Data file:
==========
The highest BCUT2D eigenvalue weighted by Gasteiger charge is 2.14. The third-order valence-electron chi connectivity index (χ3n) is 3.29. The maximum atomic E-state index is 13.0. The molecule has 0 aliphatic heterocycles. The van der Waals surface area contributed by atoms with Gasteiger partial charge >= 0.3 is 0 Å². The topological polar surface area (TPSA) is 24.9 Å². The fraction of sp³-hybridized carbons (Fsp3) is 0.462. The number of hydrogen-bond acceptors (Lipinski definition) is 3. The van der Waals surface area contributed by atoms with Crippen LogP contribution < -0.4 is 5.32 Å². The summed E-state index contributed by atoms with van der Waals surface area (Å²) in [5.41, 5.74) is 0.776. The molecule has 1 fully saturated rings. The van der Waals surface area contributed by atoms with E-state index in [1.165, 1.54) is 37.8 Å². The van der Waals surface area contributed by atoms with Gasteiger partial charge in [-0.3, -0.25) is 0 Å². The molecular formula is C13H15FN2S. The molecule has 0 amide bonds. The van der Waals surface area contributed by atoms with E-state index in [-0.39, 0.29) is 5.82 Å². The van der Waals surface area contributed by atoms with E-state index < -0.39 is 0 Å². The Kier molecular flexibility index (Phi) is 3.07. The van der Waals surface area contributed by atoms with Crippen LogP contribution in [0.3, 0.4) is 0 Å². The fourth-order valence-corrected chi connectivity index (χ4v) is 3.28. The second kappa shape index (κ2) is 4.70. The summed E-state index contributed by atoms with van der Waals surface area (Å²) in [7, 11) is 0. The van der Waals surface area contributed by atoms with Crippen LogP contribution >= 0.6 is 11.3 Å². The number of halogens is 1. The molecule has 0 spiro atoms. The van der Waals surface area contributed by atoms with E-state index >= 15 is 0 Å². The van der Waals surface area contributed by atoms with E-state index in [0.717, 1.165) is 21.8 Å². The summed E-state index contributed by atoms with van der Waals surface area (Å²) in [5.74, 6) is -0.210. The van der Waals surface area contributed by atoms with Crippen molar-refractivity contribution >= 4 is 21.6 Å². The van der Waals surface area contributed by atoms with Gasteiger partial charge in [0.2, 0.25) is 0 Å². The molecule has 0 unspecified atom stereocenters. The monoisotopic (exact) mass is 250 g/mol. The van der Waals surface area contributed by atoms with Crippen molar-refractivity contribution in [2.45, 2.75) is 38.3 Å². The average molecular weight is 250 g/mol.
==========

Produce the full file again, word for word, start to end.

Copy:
The highest BCUT2D eigenvalue weighted by Gasteiger charge is 2.14. The third-order valence-electron chi connectivity index (χ3n) is 3.29. The maximum atomic E-state index is 13.0. The molecule has 0 aliphatic heterocycles. The van der Waals surface area contributed by atoms with Gasteiger partial charge >= 0.3 is 0 Å². The topological polar surface area (TPSA) is 24.9 Å². The fraction of sp³-hybridized carbons (Fsp3) is 0.462. The number of hydrogen-bond acceptors (Lipinski definition) is 3. The van der Waals surface area contributed by atoms with Crippen LogP contribution < -0.4 is 5.32 Å². The summed E-state index contributed by atoms with van der Waals surface area (Å²) in [5.41, 5.74) is 0.776. The molecule has 1 fully saturated rings. The van der Waals surface area contributed by atoms with E-state index in [1.165, 1.54) is 37.8 Å². The van der Waals surface area contributed by atoms with Gasteiger partial charge in [-0.3, -0.25) is 0 Å². The molecular formula is C13H15FN2S. The molecule has 0 amide bonds. The van der Waals surface area contributed by atoms with E-state index in [-0.39, 0.29) is 5.82 Å². The van der Waals surface area contributed by atoms with E-state index < -0.39 is 0 Å². The Kier molecular flexibility index (Phi) is 3.07. The van der Waals surface area contributed by atoms with Crippen LogP contribution in [0.3, 0.4) is 0 Å². The fourth-order valence-corrected chi connectivity index (χ4v) is 3.28. The second kappa shape index (κ2) is 4.70. The summed E-state index contributed by atoms with van der Waals surface area (Å²) in [7, 11) is 0. The van der Waals surface area contributed by atoms with Crippen LogP contribution >= 0.6 is 11.3 Å². The number of halogens is 1. The molecule has 0 spiro atoms. The van der Waals surface area contributed by atoms with E-state index >= 15 is 0 Å². The van der Waals surface area contributed by atoms with E-state index in [0.717, 1.165) is 21.8 Å². The summed E-state index contributed by atoms with van der Waals surface area (Å²) in [5.74, 6) is -0.210. The van der Waals surface area contributed by atoms with Crippen molar-refractivity contribution >= 4 is 21.6 Å². The van der Waals surface area contributed by atoms with Gasteiger partial charge in [0.2, 0.25) is 0 Å². The molecule has 0 unspecified atom stereocenters. The monoisotopic (exact) mass is 250 g/mol. The van der Waals surface area contributed by atoms with Crippen molar-refractivity contribution in [2.45, 2.75) is 38.3 Å². The average molecular weight is 250 g/mol.